Pro-Tip: If you're using multiple formats of a product, even if they are from the same manufacturer or collection, always ask if the formats are modular. That means that the sizing of each format is appropriate (with the recommended uniform joint-width) to be used in the same installation. Asking if the tile's rectified
We introduced our Calm Collection mosaics this year for this very reason. Their benign color palette goes with just about everything and the micro-scale of the 4 formats is a highly effective way to add texture and contrast of scale with our mostly large-format ceramics and porcelains. Picking out a few elements in the space with Calm mosaics is a great way to add some layers of interest and making those large formats look even bigger without stealing all the attention.
Hire a great installer. No, really... if there's only one tip you heed in this list - make it this one.
Find an installer that has the time in their schedule to give your job the proper time and attention it requires and ask for references of their work. Most good installers will have an Instagram or Facebook account if not a full-on website. So have a look at the quality of work they've posted, read any reviews you can find on them and take the time to find and hire a good one.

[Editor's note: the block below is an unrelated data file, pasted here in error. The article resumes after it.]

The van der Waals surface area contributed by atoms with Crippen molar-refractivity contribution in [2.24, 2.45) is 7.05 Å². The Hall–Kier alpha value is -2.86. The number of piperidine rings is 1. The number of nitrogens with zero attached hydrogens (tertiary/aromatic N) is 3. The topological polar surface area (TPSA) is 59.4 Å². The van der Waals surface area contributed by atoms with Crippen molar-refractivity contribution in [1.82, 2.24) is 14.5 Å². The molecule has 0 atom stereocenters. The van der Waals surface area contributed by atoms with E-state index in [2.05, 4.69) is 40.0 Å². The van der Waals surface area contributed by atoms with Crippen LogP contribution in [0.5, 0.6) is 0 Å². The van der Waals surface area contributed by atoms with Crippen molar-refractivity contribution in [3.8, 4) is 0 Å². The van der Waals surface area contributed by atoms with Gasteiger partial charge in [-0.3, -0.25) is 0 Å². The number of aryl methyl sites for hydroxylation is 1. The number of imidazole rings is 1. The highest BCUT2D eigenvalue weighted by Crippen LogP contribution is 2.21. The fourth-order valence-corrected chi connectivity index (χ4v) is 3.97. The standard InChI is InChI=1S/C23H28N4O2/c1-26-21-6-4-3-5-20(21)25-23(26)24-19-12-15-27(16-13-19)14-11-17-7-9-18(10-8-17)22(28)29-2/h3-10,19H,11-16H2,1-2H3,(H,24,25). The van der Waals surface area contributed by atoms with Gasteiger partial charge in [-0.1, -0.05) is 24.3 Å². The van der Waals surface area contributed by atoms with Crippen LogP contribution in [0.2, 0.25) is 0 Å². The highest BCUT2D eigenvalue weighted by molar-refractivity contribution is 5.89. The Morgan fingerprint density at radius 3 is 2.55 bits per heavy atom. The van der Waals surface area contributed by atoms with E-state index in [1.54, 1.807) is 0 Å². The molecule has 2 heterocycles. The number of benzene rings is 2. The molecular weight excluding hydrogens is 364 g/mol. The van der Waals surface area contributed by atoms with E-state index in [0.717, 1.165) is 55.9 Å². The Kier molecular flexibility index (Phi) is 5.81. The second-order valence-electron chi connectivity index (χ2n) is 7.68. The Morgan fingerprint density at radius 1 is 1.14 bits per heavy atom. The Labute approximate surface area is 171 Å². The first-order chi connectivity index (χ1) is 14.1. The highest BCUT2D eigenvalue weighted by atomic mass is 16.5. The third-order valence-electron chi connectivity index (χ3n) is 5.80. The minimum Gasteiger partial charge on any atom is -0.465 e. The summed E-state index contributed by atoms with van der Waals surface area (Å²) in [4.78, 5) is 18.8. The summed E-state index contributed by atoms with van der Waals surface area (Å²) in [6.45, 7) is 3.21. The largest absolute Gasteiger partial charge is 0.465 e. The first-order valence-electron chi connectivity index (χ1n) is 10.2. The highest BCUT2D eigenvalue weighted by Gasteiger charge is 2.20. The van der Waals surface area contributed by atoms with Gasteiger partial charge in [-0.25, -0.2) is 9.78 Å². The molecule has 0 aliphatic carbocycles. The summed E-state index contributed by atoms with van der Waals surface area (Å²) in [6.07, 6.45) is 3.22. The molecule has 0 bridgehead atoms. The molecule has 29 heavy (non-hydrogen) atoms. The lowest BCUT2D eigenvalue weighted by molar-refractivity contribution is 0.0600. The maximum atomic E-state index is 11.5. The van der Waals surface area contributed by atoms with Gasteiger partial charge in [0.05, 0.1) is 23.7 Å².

This is the one area you don't want to skimp on. You're in a FAR better position for a positive end result by spending what you need to on a quality installer and finding some lower-cost product options for some strategic areas of the project than the other way around. In our 35 years of experience, we've seen infinitely more jobs fail because of installation issues than product issues so don't let all your hard work in design and construction go for naught because the budget wasn't there for a quality installer and installation assembly.
There are plenty of great installers around and we're always happy to recommend anyone on our Installer's Hotlist. Each of these crews are frequent clients with plenty of experience working with our tiles and Laticrete's setting materials.
We hope you found something of interest in this short list of tips and would love to help you in person with creating a stunning package for your next project. Our Burnaby showroom is open Monday to Saturday without need for appointment. We also offer digital presentations, sample delivery for design firms and curb site pickup with touchless payment options. If you have special needs or concerns at this time, please call in advance and we'll do everything we can to accommodate you.
-The Centanni Tile Team